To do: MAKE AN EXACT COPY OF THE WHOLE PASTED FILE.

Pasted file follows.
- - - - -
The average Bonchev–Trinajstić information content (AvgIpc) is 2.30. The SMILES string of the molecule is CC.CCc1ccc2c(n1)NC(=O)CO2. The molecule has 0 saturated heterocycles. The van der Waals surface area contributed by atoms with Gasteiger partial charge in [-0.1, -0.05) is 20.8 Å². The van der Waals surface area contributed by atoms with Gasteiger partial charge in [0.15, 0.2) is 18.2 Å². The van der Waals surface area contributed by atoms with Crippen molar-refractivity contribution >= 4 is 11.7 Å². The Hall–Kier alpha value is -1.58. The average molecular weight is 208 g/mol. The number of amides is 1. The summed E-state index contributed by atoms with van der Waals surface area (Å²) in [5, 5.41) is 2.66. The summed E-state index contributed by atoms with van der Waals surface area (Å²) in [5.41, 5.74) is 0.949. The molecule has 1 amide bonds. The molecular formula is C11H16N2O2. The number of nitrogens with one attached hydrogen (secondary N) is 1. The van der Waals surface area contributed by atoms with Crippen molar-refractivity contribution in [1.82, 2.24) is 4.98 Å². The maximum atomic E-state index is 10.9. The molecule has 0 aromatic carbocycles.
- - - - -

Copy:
The average Bonchev–Trinajstić information content (AvgIpc) is 2.30. The SMILES string of the molecule is CC.CCc1ccc2c(n1)NC(=O)CO2. The molecule has 0 saturated heterocycles. The van der Waals surface area contributed by atoms with Gasteiger partial charge in [-0.1, -0.05) is 20.8 Å². The van der Waals surface area contributed by atoms with Gasteiger partial charge in [0.15, 0.2) is 18.2 Å². The van der Waals surface area contributed by atoms with Crippen molar-refractivity contribution >= 4 is 11.7 Å². The Hall–Kier alpha value is -1.58. The average molecular weight is 208 g/mol. The number of amides is 1. The summed E-state index contributed by atoms with van der Waals surface area (Å²) in [5, 5.41) is 2.66. The summed E-state index contributed by atoms with van der Waals surface area (Å²) in [5.41, 5.74) is 0.949. The molecule has 1 amide bonds. The molecular formula is C11H16N2O2. The number of nitrogens with one attached hydrogen (secondary N) is 1. The van der Waals surface area contributed by atoms with Crippen molar-refractivity contribution in [1.82, 2.24) is 4.98 Å². The maximum atomic E-state index is 10.9. The molecule has 0 aromatic carbocycles.